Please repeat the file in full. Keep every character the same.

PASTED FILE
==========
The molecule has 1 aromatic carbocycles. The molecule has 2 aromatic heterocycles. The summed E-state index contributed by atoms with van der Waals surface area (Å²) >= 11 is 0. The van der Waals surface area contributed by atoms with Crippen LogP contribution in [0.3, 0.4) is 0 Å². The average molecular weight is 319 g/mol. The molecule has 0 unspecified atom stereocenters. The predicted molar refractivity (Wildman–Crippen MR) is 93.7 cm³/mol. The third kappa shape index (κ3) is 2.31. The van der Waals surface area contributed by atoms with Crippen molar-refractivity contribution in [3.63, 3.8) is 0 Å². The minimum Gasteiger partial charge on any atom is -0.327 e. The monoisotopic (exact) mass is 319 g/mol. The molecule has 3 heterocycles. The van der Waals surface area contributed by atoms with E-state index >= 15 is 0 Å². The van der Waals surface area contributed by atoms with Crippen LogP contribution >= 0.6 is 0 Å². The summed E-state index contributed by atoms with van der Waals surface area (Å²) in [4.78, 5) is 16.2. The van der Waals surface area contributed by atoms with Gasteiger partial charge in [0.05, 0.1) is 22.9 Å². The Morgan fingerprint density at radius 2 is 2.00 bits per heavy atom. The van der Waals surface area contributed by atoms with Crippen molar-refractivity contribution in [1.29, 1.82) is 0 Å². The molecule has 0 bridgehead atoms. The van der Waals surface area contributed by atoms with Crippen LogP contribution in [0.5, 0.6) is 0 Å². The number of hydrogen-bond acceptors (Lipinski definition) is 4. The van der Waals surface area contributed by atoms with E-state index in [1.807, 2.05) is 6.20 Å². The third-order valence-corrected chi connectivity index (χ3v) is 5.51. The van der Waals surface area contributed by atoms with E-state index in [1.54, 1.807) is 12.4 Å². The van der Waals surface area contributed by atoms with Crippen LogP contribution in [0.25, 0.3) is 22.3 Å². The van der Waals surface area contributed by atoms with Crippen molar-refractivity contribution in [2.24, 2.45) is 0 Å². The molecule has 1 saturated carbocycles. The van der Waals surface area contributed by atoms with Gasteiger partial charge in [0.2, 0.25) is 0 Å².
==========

The molecule has 1 aromatic carbocycles. The molecule has 2 aromatic heterocycles. The summed E-state index contributed by atoms with van der Waals surface area (Å²) >= 11 is 0. The van der Waals surface area contributed by atoms with Crippen LogP contribution in [0.3, 0.4) is 0 Å². The average molecular weight is 319 g/mol. The molecule has 0 unspecified atom stereocenters. The predicted molar refractivity (Wildman–Crippen MR) is 93.7 cm³/mol. The third kappa shape index (κ3) is 2.31. The van der Waals surface area contributed by atoms with Crippen molar-refractivity contribution in [3.63, 3.8) is 0 Å². The minimum Gasteiger partial charge on any atom is -0.327 e. The monoisotopic (exact) mass is 319 g/mol. The molecule has 3 heterocycles. The van der Waals surface area contributed by atoms with E-state index >= 15 is 0 Å². The van der Waals surface area contributed by atoms with Crippen LogP contribution >= 0.6 is 0 Å². The summed E-state index contributed by atoms with van der Waals surface area (Å²) in [4.78, 5) is 16.2. The van der Waals surface area contributed by atoms with Gasteiger partial charge in [0.05, 0.1) is 22.9 Å². The Morgan fingerprint density at radius 2 is 2.00 bits per heavy atom. The van der Waals surface area contributed by atoms with Crippen molar-refractivity contribution in [1.29, 1.82) is 0 Å². The molecule has 0 bridgehead atoms. The van der Waals surface area contributed by atoms with Crippen LogP contribution in [0.5, 0.6) is 0 Å². The number of hydrogen-bond acceptors (Lipinski definition) is 4. The van der Waals surface area contributed by atoms with E-state index in [1.807, 2.05) is 6.20 Å². The third-order valence-corrected chi connectivity index (χ3v) is 5.51. The van der Waals surface area contributed by atoms with E-state index in [1.54, 1.807) is 12.4 Å². The van der Waals surface area contributed by atoms with Crippen LogP contribution in [0.25, 0.3) is 22.3 Å². The van der Waals surface area contributed by atoms with Crippen molar-refractivity contribution in [2.24, 2.45) is 0 Å². The molecule has 1 saturated carbocycles. The van der Waals surface area contributed by atoms with Gasteiger partial charge in [0.2, 0.25) is 0 Å².